“This request is based on the immense practical and logistical hurdles and costs that make it virtually impossible for President Trump to make regular trips to a public facility to discuss classified discovery material with counsel as necessary to conduct a defense consistent with the rights afforded by the Constitution,” Kise wrote.

But prosecutors told the judge that they are unaware “of any case in which a defendant has been permitted to discuss classified information in a private residence, and such exceptional treatment would not be consistent with the law.”

The government noted that neither Mar-a-Lago nor the Bedminster club “has been an authorized location” for the storage, review or discussion of classified materials.

“There is no basis for the defendant’s request that he be given the extraordinary authority to discuss classified information at his residence, and it is particularly striking that he seeks permission to do so in the very location at which he is charged with willfully retaining the documents in this case,” the prosecutors wrote.

As for Nauta’s bid to access sensitive documents, the government said he lacks the “need to know” their contents.

The judge has yet to rule on the proposed protective order.

Focus on surveillance video

The superseding indictment focuses on surveillance footage at the Mar-a-Lago estate, which prosecutors consider as key to their case.

The government alleges in the second indictment that Trump asked for the footage to be deleted after federal investigators visited the estate in June 2022 to recover classified documents the former president took with him after vacating the White House in 2021.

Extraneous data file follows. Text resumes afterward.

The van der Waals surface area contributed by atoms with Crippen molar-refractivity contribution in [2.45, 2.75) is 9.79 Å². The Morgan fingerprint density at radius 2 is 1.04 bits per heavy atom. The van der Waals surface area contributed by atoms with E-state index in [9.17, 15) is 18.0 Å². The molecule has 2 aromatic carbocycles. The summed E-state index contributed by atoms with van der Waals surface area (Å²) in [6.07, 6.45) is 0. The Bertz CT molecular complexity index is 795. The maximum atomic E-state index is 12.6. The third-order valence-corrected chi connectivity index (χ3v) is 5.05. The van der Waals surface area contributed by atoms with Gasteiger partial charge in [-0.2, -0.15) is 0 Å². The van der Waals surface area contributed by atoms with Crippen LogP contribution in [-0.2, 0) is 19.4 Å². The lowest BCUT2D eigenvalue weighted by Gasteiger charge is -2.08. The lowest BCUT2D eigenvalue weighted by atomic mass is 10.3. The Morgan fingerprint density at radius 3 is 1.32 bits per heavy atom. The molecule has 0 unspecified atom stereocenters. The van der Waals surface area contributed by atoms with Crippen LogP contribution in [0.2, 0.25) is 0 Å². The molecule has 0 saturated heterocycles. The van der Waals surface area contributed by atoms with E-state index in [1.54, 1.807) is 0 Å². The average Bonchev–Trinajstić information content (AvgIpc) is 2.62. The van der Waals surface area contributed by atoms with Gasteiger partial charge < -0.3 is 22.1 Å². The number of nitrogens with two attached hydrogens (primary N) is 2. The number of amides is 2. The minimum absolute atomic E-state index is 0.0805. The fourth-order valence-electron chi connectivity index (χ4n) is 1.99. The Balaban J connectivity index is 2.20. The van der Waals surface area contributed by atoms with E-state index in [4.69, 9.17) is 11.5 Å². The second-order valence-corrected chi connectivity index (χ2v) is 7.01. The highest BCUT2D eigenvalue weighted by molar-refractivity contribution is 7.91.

Prosecutors allege Trump requested the deletion of camera footage at Mar-a-Lago in a bid to obstruct federal investigators as they sought the location of records.

News media wait outside of the Alto Lee Adams Sr. U.S. Courthouse in this file photo. A federal judge in Florida has set a trial date for next May for former President Donald Trump in a case charging him with illegally retaining hundreds of classified documents. (AP Photo/Lynne Sladky)
The Alto Lee Adams Sr. U.S. Courthouse in Fort Pierce, shown in this file photo, is the scene of two co-defendant appearances Thursday in the U.S. government’s classified information documents case against former President Donald Trump. (AP Photo/Lynne Sladky)

“At The Mar-a-Lago Club, Nauta and De Oliveira went to the security guard booth where surveillance video is displayed on monitors, walked with a flashlight through the tunnel where the Storage Room was located, and observed and pointed out surveillance cameras,” the indictment said.

A few days later, De Oliveira and the club’s IT director entered a small “audio closet” near the club’s ballroom where De Oliveira asked him how long the server kept security footage and said “the boss” wanted the server deleted, the indictment said.

The IT director responded that he didn’t know how to delete the footage and didn’t believe he’d “have the rights to do that,” according to the indictment.

“De Oliveira then insisted … that ‘the boss’ wanted the server deleted and asked, ‘What are we going to do?’” the indictment said.

De Oliveira is charged with helping Nauta move 30 boxes of documents, from Trump’s residence to a storage room.

When the FBI discovered the documents at Mar-a-Lago, the indictment adds, Trump allegedly called De Oliveira and pledged to hire an attorney to represent him.

No electronics in court

Judge Cannon has set a May 20, 2024, trial date. But the news media may have to do without their own electronics while covering it.

On Wednesday, the judge denied a formal request from media lawyers to allow reporters to take electronic devices into the courthouse to help them cover the Nauta and De Oliveira arraignments.